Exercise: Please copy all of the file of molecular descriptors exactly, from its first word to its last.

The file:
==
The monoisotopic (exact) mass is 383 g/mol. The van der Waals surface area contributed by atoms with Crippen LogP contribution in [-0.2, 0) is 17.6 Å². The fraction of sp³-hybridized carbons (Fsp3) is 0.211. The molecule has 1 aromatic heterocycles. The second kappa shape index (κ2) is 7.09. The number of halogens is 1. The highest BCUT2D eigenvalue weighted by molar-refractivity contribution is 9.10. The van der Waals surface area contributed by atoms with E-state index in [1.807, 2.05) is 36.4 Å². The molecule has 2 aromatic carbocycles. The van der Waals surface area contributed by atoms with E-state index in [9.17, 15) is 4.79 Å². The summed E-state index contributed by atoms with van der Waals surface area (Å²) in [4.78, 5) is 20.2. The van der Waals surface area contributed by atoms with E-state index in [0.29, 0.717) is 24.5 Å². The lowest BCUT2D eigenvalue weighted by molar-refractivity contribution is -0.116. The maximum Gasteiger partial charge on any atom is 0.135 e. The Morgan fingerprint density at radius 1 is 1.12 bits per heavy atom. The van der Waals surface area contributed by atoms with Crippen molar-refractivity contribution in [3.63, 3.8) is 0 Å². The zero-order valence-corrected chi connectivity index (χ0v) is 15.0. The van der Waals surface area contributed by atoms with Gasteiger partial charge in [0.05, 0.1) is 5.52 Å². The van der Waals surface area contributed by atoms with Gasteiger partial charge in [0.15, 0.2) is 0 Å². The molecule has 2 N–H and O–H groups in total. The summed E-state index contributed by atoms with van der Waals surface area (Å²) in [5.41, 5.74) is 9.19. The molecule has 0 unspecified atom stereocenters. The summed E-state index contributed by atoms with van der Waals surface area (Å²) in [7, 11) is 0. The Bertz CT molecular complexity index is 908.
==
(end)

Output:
The monoisotopic (exact) mass is 383 g/mol. The van der Waals surface area contributed by atoms with Crippen LogP contribution in [-0.2, 0) is 17.6 Å². The fraction of sp³-hybridized carbons (Fsp3) is 0.211. The molecule has 1 aromatic heterocycles. The second kappa shape index (κ2) is 7.09. The number of halogens is 1. The highest BCUT2D eigenvalue weighted by molar-refractivity contribution is 9.10. The van der Waals surface area contributed by atoms with E-state index in [1.807, 2.05) is 36.4 Å². The molecule has 2 aromatic carbocycles. The van der Waals surface area contributed by atoms with E-state index in [9.17, 15) is 4.79 Å². The summed E-state index contributed by atoms with van der Waals surface area (Å²) in [4.78, 5) is 20.2. The van der Waals surface area contributed by atoms with E-state index in [0.29, 0.717) is 24.5 Å². The lowest BCUT2D eigenvalue weighted by molar-refractivity contribution is -0.116. The maximum Gasteiger partial charge on any atom is 0.135 e. The Morgan fingerprint density at radius 1 is 1.12 bits per heavy atom. The van der Waals surface area contributed by atoms with Crippen molar-refractivity contribution in [3.63, 3.8) is 0 Å². The zero-order valence-corrected chi connectivity index (χ0v) is 15.0. The van der Waals surface area contributed by atoms with Gasteiger partial charge in [0.05, 0.1) is 5.52 Å². The van der Waals surface area contributed by atoms with Gasteiger partial charge in [0.15, 0.2) is 0 Å². The molecule has 2 N–H and O–H groups in total. The summed E-state index contributed by atoms with van der Waals surface area (Å²) in [5.41, 5.74) is 9.19. The molecule has 0 unspecified atom stereocenters. The summed E-state index contributed by atoms with van der Waals surface area (Å²) in [7, 11) is 0. The Bertz CT molecular complexity index is 908.